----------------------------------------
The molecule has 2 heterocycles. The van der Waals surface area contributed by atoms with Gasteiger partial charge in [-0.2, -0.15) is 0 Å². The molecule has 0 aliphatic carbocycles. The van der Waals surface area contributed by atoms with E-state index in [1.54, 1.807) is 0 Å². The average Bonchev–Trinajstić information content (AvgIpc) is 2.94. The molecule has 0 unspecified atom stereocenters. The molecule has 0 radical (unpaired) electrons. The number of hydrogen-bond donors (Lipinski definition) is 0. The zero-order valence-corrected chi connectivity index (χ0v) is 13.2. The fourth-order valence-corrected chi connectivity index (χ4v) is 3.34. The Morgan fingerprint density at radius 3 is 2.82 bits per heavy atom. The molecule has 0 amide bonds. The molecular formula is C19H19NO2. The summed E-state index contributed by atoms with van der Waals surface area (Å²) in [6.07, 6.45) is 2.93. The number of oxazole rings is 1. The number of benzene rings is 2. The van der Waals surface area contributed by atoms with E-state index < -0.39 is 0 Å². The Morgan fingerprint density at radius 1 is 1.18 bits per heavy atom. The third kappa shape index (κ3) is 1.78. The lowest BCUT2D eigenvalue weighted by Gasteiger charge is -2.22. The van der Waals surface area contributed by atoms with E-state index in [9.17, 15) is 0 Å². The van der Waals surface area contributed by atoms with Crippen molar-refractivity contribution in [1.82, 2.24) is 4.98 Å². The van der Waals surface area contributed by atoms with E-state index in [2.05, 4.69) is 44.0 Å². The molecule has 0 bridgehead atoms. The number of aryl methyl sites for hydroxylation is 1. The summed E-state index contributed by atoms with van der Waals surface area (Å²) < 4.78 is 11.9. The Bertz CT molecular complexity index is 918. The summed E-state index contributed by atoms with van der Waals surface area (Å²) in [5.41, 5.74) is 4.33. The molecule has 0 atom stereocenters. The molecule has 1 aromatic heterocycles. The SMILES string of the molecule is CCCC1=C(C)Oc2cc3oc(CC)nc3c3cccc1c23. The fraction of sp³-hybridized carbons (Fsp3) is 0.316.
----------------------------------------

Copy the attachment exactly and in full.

The molecule has 2 heterocycles. The van der Waals surface area contributed by atoms with Gasteiger partial charge in [-0.2, -0.15) is 0 Å². The molecule has 0 aliphatic carbocycles. The van der Waals surface area contributed by atoms with E-state index in [1.54, 1.807) is 0 Å². The average Bonchev–Trinajstić information content (AvgIpc) is 2.94. The molecule has 0 unspecified atom stereocenters. The molecule has 0 radical (unpaired) electrons. The number of hydrogen-bond donors (Lipinski definition) is 0. The zero-order valence-corrected chi connectivity index (χ0v) is 13.2. The fourth-order valence-corrected chi connectivity index (χ4v) is 3.34. The Morgan fingerprint density at radius 3 is 2.82 bits per heavy atom. The molecule has 0 amide bonds. The molecular formula is C19H19NO2. The summed E-state index contributed by atoms with van der Waals surface area (Å²) in [6.07, 6.45) is 2.93. The number of oxazole rings is 1. The number of benzene rings is 2. The van der Waals surface area contributed by atoms with E-state index < -0.39 is 0 Å². The Morgan fingerprint density at radius 1 is 1.18 bits per heavy atom. The third kappa shape index (κ3) is 1.78. The lowest BCUT2D eigenvalue weighted by Gasteiger charge is -2.22. The van der Waals surface area contributed by atoms with E-state index in [9.17, 15) is 0 Å². The van der Waals surface area contributed by atoms with Crippen molar-refractivity contribution in [1.82, 2.24) is 4.98 Å². The van der Waals surface area contributed by atoms with E-state index in [2.05, 4.69) is 44.0 Å². The molecule has 0 bridgehead atoms. The number of aryl methyl sites for hydroxylation is 1. The summed E-state index contributed by atoms with van der Waals surface area (Å²) < 4.78 is 11.9. The Bertz CT molecular complexity index is 918. The summed E-state index contributed by atoms with van der Waals surface area (Å²) in [5.41, 5.74) is 4.33. The molecule has 0 atom stereocenters. The molecule has 1 aromatic heterocycles. The SMILES string of the molecule is CCCC1=C(C)Oc2cc3oc(CC)nc3c3cccc1c23. The fraction of sp³-hybridized carbons (Fsp3) is 0.316.